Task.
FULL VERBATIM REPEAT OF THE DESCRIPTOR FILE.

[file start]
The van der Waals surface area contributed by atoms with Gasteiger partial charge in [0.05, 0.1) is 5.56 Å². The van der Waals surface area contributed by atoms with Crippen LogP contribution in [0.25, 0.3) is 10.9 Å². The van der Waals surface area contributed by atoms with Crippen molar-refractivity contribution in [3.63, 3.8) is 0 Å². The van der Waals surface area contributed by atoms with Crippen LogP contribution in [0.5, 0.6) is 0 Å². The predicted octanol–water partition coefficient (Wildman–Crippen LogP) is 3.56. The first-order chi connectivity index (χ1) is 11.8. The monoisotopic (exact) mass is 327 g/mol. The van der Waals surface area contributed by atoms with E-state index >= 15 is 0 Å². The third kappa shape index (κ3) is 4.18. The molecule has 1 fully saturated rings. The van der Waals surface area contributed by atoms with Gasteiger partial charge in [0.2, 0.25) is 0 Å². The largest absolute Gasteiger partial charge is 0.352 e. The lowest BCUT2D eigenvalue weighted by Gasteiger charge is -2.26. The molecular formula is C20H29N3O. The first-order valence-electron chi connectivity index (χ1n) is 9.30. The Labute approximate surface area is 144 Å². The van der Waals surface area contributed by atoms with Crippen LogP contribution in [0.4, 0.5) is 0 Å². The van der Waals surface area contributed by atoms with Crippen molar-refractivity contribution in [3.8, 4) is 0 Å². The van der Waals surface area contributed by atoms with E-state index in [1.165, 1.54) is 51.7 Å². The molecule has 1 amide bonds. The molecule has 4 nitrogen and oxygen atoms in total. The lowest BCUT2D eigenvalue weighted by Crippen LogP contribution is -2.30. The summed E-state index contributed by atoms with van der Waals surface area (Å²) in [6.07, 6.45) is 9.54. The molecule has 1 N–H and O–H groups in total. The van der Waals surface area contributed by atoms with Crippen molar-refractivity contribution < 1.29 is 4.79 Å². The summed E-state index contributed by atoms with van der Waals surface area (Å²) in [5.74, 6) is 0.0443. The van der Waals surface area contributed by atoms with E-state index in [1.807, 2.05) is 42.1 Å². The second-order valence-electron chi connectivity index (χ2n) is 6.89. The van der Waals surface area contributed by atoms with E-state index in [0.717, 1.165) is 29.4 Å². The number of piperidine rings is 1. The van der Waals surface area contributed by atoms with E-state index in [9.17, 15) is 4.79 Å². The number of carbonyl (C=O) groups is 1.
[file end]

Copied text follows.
The van der Waals surface area contributed by atoms with Gasteiger partial charge in [0.05, 0.1) is 5.56 Å². The van der Waals surface area contributed by atoms with Crippen LogP contribution in [0.25, 0.3) is 10.9 Å². The van der Waals surface area contributed by atoms with Crippen molar-refractivity contribution in [3.63, 3.8) is 0 Å². The van der Waals surface area contributed by atoms with Crippen LogP contribution in [0.5, 0.6) is 0 Å². The predicted octanol–water partition coefficient (Wildman–Crippen LogP) is 3.56. The first-order chi connectivity index (χ1) is 11.8. The monoisotopic (exact) mass is 327 g/mol. The van der Waals surface area contributed by atoms with E-state index >= 15 is 0 Å². The third kappa shape index (κ3) is 4.18. The molecule has 1 fully saturated rings. The van der Waals surface area contributed by atoms with Gasteiger partial charge in [0.2, 0.25) is 0 Å². The largest absolute Gasteiger partial charge is 0.352 e. The lowest BCUT2D eigenvalue weighted by Gasteiger charge is -2.26. The molecular formula is C20H29N3O. The first-order valence-electron chi connectivity index (χ1n) is 9.30. The Labute approximate surface area is 144 Å². The van der Waals surface area contributed by atoms with Crippen LogP contribution in [0.4, 0.5) is 0 Å². The van der Waals surface area contributed by atoms with Crippen molar-refractivity contribution in [3.8, 4) is 0 Å². The van der Waals surface area contributed by atoms with E-state index in [1.165, 1.54) is 51.7 Å². The molecule has 1 amide bonds. The molecule has 4 nitrogen and oxygen atoms in total. The lowest BCUT2D eigenvalue weighted by Crippen LogP contribution is -2.30. The summed E-state index contributed by atoms with van der Waals surface area (Å²) in [6.07, 6.45) is 9.54. The molecule has 1 N–H and O–H groups in total. The van der Waals surface area contributed by atoms with Crippen molar-refractivity contribution < 1.29 is 4.79 Å². The summed E-state index contributed by atoms with van der Waals surface area (Å²) in [5.74, 6) is 0.0443. The van der Waals surface area contributed by atoms with E-state index in [1.807, 2.05) is 42.1 Å². The second-order valence-electron chi connectivity index (χ2n) is 6.89. The van der Waals surface area contributed by atoms with E-state index in [0.717, 1.165) is 29.4 Å². The number of piperidine rings is 1. The van der Waals surface area contributed by atoms with E-state index in [9.17, 15) is 4.79 Å². The number of carbonyl (C=O) groups is 1.